As June comes to an end, so will the many pride parades, festivals, and marches around the world.
The focus of the pride movement, as many of you may know, is to eliminate discrimination against the LGBTQ+ community. June became the official month of Pride to commemorate the Stonewall riots in New York in 1969, and the first celebrations were held as early as the year after in Los Angeles, San Francisco, Chicago, and New York.
At Swedes in the States, we got many questions regarding LGBTQ+ rights and their developments in the Nordic countries versus the United States. We, therefore, decided to celebrate the end of Pride month with a summary of the development of LGBTQ+ rights in our countries.
Denmark was the first Scandinavian country to decriminalize homosexuality, following a new penalty law passed in 1933. Iceland followed suit in 1940. Sweden decriminalized homosexuality in 1944, and instead re-classified homosexuality as a mental illness. That classification wasn’t revised until 1979, which is surprising considering that Sweden nowadays is seen as one of the frontrunners when it comes to promoting equal rights for the LGBTQ+ community. The classification of transvestism wasn’t changed until 2008. However, in 1972 Sweden became the first country to legalize gender corrections, and also began to provide free hormones to transgender persons wanting to undergo surgery. As of 2013, gender corrections do not require sterilization.
Sweden is one of the world’s most LGBTQ+ friendly countries according to the International Lesbian, Gay, Bisexual, Trans and Intersex Association and Eurobarometer. The Swedish Federation for Lesbian, Gay, Bisexual, Transgender and Queer Rights (in Sweden known as RFSL), is one of the oldest LGBTQ+ rights organizations. Founded in 1950, the organization today has over 6000 members and 28 offices spread out all over Sweden. The organization was given status as an NGO by the United Nations Economic and Social Council in 2007.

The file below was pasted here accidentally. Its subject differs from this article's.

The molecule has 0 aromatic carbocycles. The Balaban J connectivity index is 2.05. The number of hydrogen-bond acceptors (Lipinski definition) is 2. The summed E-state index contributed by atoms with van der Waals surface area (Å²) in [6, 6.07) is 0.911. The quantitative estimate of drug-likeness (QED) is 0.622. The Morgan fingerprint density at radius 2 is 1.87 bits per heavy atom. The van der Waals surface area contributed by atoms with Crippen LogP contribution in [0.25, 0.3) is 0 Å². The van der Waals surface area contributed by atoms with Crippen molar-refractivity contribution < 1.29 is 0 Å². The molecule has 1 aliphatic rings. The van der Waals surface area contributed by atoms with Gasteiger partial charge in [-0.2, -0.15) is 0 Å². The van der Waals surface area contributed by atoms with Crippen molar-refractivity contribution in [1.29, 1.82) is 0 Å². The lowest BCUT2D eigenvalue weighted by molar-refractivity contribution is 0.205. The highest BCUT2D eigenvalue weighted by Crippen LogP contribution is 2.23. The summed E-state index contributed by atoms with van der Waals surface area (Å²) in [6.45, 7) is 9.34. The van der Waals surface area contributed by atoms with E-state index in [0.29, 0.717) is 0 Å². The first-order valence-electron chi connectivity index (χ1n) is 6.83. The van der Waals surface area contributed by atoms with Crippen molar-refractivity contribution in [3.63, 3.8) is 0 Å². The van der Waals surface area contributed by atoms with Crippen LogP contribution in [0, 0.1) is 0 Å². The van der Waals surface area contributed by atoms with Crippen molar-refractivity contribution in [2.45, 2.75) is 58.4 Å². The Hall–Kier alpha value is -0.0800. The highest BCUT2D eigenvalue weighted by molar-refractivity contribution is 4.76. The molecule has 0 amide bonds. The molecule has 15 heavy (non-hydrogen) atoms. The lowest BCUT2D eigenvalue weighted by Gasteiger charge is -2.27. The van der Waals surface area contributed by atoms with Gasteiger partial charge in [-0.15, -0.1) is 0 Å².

RFSL was one of the primary lobbyists for legalizing gender neural marriage in Sweden. Same-sex domestic partnerships were by then already legal and had been since 1995. After 50 years of tiresome work from RFSL, the Swedish Riksdag finally passed the bill that legalized same-sex marriage in 2008, with 261 votes for legalization, 22 against, 16 abstentions and 50 absentees. Since 2003 it is also possible for same-sex couples to adopt, and for lesbian couples to receive IVF with automatic parenthood for both at childbirth.
Same-sex partnership and marriage in the United States is in comparison to Sweden a somewhat controversial topic. It continues to spark great debate and remains a stubborn political conflict. The legalization of sexual activity between same-sex couples was in the United States somewhat later in Sweden, and on a state-by-state basis. Illinois was the first state to decriminalize homosexuality in 1962, and California didn’t follow that example until 1976, along with Indiana. In 2003, the Supreme Court decided to reverse the Lawrence vs. Texas case, which invalidated the laws in the 14 states where homosexuality still was illegal. From 2004 to 2015 same-sex marriage became legal in 36 states. In 2015, the famous ruling of the Obergefell vs. Hodges case by the Supreme Court resulted in all 50 states recognizing same-sex marriage on the same terms as opposite-sex marriage.
The public opinion consensus in Sweden is one of the primary differences to the United States in LGBTQ+ questions. Pride celebrations in Sweden are more important in both the private and public sphere in comparison to other countries. It is quite common for public and government officials to partake in the celebrations. For instance, the Swedish Consulate in New York has this year, together with the other Nordic countries, engaged in Pride activities under the hashtag #Nordics4Equality.
This article was originally published on Jul 5, 2018.
Rebecca was also the Board Secretary for the Society of International Affairs and a part of the board of the Swedish Red Cross Youth Organisation. She has previously written for a foreign policy magazine, Utblick.
Currently, she is finance and accounting manager for the Swedish-American Chamber of Commerce and Editor for Swedes in the States.
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